MAPPING IT OUT: The Clientele

UK outfit returns with first full-length in nearly a decade—and in fine form, too.

BY JOHN SCHACHT

To become a London cabbie, drivers must past an exhaustive test referred to as “the Knowledge.” It can take years to master the 25,000 streets the exam can cover, including not only names and directions but a good portion of what’s on them, from neighborhood parks and mini-monuments to corner pubs and restaurants.

In their own way, and over the course of six glistening LPs of romantic psych pop, the London-by-way-of-Hampshire band The Clientele has also mapped out London and environs, using geography to spark memory, and through it chart an audio cartography. As British in their own right as those black cabs, the Clientele’s Autumnal melodies, surrealist imagery and lush arrangements create their own state of transport.

That goes for the band’s first full-length in nearly a decade, Music for the Age of Miracles, too, issued by North Carolina’s Merge label. Drop the needle on the bewitching layered harmonies and strings of “Lunar Days,” for instance, and the song drops you in November London where “you’re lost in the leaves” and the “beaten copper tongues” ring through the cavernous streets. The song is a meditation on the city’s ghost-town-at-night financial center — “I walked along the street with no one home/Lamps no one lit, roads no one drove,” Alasdair MacLean sings — but captures the LP’s predominant alone-in-a-crowd vibe.

But MacLean’s narrators—often insomniacs, judging by their nightly perambulations—actually rarely walk alone. They navigate the city’s streets and alleyways in demi-dream states where church bells, local parks and night skies serve as compass points for specific reminiscences. Song tempos even convey brisk walks or contemplative strolls, and the “constellations echo lanes, the pylons and the still parade,” as one song puts it. Lyrics recall old friends, ex-lovers and younger selves, forming a Sixth Sense-like procession of familiar faces, places and events that simultaneously highlights and dilutes the city’s anonymity. On “Falling Asleep,” over a plucked nylon-string guitar and the exotic notes of a santoor (a Persian dulcimer), these “dream-like” states provide the ghosts “of remembered chords/which still can make such radiance.”

And at their best here, The Clientele combine these memory-inducing locales and wistful melodies into truly sparkling moments. Opening track “The Neighbour” is all jangly guitars and soaring harmonies, an “evening’s hymn” where the “crowds thinned out until we were alone.” “Everyone You Meet” adds elegant horns and strings (arranged everywhere by new band member Anthony Harmer) to the blend, creating a tableau where it seems perfectly reasonable that master musician Orpheus would be “singing through the wires.” The ecstatic title track weds memorable images — “Swallows wheel from sun-bleached eaves/Trucks glow on peripheries”—to a beatific melody and, in the process, wraps up themes which have been threading their way through the entire LP. Propelled by James Hornsey’s full-neck bass runs and more horn fanfares and strings, “The Age of Miracles” celebrates the reflective hours when we reshuffle our sense of self and exhale with the rest of the city’s denizens — “Lately I’ve been living like I’m so far away/Like I’m somebody else/In some other place,” MacLean notes before finding in the city a rebirth through music and the simple “dance of our days.”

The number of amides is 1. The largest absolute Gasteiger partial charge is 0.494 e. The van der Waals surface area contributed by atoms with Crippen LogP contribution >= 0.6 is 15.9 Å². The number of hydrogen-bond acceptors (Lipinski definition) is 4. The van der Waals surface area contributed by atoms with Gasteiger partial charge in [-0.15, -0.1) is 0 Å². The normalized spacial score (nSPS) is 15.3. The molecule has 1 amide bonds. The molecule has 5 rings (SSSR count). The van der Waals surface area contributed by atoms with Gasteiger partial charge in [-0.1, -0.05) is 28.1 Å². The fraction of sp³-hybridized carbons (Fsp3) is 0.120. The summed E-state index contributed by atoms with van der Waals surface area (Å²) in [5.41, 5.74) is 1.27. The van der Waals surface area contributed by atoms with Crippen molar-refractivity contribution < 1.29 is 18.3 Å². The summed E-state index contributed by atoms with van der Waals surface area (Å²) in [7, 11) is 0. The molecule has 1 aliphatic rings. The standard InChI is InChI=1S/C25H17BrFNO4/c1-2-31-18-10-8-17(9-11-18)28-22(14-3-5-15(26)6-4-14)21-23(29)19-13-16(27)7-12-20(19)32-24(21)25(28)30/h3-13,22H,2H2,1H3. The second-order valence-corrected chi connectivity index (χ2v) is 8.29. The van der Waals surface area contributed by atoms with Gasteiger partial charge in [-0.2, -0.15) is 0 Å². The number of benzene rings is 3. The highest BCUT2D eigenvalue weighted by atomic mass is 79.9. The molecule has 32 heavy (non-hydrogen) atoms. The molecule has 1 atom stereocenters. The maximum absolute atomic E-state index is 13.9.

The band pushes out from their comfort zone on “Everything You See Tonight Is Different From Itself,” which replaces guitars with arpeggiated harp runs and adds programmed drums and a brass section for a slightly dubby feel; file under interesting if unnecessary experiment. At the other end of the spectrum, MacLean’s reading of an as-yet-unpublished novel excerpt on “The Museum of Fog” is a conceit that mirrors—too closely, it turns out—”Losing Haringey” from 2005’s Strange Geometry. The story of current MacLean stumbling upon a pub where 16-year-old MacLean first got turned on to live music is a thematic fit, and the music strolls by pleasantly enough. But the sum of its parts doesn’t add up to an interesting—or unique—whole.

Those are minor outliers, though, on a record that suggests a decade off hasn’t dulled the Clientele’s strengths. On the contrary, Miracles highlights the band’s ongoing ability to transport us fully into its world—to offer us its version of the Knowledge, if you like. And as the LP title suggests—in nuanced irony, of course—music today may be digitized, compressed and sent whooshing through the ether at a button-click or swipe, but it’s what it does on the receiving end that’s still the real miracle.

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